Markets rose last week as Hurricane Irma caused less damage than feared and tax reform efforts took center stage. Prices for both U.S. Treasuries and gold fell following steady increases since early July; an apparent easing of geopolitical tensions with North Korea (notwithstanding Friday’s early morning launch of a missile over Japan) relaxed demand for these “safe haven” assets. The price of West Texas Intermediate crude, the North American benchmark, briefly surpassed $50 per barrel for the first time in six weeks. The Paris-based International Energy Agency reported a higher-than-expected (2.3 million barrels per day) growth in global oil demand in the second quarter. Energy stocks also rallied in anticipation of higher project activity; the PHLX Oil Service Sector index gained 6% for the week. Economic data, meanwhile, were mixed: industrial production declined 0.9% in August; retail sales declined 0.2% in September; and, the preliminary reading on consumer sentiment dropped from 96.8 last month to 95.3. Hurricanes Harvey and Irma weighed on the economy; but activity should rebound as rebuilding efforts begin. There is a lot of work to do from the storms that should provide a longer term lift to the economies that were most devastated by the storms.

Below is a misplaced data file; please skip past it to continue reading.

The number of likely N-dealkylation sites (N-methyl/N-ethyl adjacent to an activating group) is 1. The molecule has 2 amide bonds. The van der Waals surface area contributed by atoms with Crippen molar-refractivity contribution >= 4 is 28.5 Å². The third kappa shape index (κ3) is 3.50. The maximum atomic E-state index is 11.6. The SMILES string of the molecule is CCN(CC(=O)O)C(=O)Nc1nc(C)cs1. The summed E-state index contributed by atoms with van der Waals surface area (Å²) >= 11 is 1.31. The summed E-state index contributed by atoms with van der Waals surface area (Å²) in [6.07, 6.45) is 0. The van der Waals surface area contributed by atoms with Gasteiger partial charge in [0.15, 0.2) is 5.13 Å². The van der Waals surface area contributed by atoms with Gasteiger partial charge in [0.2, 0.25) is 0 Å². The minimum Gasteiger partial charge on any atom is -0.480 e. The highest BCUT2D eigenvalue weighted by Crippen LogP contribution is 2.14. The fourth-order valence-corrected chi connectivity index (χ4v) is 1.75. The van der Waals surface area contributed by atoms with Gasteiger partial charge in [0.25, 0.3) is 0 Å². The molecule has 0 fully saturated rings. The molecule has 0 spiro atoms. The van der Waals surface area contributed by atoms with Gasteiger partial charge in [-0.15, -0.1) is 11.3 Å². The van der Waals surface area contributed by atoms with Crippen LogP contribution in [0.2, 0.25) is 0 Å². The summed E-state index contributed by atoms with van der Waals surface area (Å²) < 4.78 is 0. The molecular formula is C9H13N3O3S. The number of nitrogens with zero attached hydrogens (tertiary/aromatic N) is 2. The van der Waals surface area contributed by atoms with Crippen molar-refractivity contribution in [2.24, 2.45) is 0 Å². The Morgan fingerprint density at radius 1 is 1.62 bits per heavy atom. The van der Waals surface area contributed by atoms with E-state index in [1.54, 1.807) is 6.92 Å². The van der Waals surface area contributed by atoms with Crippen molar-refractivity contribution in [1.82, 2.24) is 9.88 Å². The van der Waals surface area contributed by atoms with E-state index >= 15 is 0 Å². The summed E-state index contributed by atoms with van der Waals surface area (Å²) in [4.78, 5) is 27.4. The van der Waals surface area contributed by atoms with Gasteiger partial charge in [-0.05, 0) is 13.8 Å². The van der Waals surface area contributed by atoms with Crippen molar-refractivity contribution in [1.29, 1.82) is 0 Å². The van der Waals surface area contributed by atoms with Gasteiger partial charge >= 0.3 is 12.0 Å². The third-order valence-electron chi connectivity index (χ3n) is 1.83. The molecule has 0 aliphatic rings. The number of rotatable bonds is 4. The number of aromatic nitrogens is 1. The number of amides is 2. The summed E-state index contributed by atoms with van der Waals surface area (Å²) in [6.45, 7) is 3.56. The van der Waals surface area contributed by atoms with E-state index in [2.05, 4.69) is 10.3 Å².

Source: Pacific Global Investment Management Company
Chart reflects price changes, not total return. Because it does not include dividends or splits, it should not be used to benchmark performance of specific investments.
The Dow Jones Industrial Average, with a gain of 470 points, posted its best week of the year. And, overall, major market indices continue to reach new highs despite concerns over the duration of the bull market and elevated stock valuations. The impressive resilience is a function of a favorable economy and an absence of disruptive geopolitical events. Recall in years past when events threatened to undermine the global economy; this year, the market views even the latest conflict with North Korea as a sideshow. Moreover, investor skepticism of the market’s advance is helping to avoid the type of enthusiasm that typically signals the end of a bull market. So far this year, the main cause for concern revolves around President Trump and his ability to deliver on his ambitious pro-growth agenda. This week’s focus on tax reform, as well as last week’s debt ceiling deal with Democratic leadership, suggest that the administration recognizes the need for a legislative “win.” For now, global economic growth and low interest rates continue to support market conditions. Third quarter earnings season, which begins in October, and the three remaining Federal Reserve meetings should plot the course for markets through the remainder of the year.